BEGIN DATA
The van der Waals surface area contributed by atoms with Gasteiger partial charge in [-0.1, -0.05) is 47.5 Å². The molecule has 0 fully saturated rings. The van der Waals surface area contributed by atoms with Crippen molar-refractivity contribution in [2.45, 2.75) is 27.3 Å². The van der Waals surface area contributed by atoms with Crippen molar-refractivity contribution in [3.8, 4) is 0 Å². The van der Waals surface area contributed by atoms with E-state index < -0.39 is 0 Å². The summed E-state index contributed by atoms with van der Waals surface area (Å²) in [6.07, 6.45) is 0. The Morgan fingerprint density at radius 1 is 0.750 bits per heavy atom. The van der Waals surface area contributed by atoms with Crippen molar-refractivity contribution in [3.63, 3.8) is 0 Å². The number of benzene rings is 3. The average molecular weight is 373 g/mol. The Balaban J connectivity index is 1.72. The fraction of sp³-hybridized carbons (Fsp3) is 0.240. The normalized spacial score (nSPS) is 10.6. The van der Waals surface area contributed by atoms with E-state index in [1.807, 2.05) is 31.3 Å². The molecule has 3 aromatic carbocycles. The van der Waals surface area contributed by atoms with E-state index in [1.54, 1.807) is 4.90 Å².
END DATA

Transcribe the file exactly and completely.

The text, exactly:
The van der Waals surface area contributed by atoms with Gasteiger partial charge in [-0.1, -0.05) is 47.5 Å². The molecule has 0 fully saturated rings. The van der Waals surface area contributed by atoms with Crippen molar-refractivity contribution in [2.45, 2.75) is 27.3 Å². The van der Waals surface area contributed by atoms with Crippen molar-refractivity contribution in [3.8, 4) is 0 Å². The van der Waals surface area contributed by atoms with E-state index < -0.39 is 0 Å². The summed E-state index contributed by atoms with van der Waals surface area (Å²) in [6.07, 6.45) is 0. The Morgan fingerprint density at radius 1 is 0.750 bits per heavy atom. The van der Waals surface area contributed by atoms with Crippen molar-refractivity contribution in [3.63, 3.8) is 0 Å². The number of benzene rings is 3. The average molecular weight is 373 g/mol. The Balaban J connectivity index is 1.72. The fraction of sp³-hybridized carbons (Fsp3) is 0.240. The normalized spacial score (nSPS) is 10.6. The van der Waals surface area contributed by atoms with E-state index in [1.807, 2.05) is 31.3 Å². The molecule has 3 aromatic carbocycles. The van der Waals surface area contributed by atoms with E-state index in [1.54, 1.807) is 4.90 Å².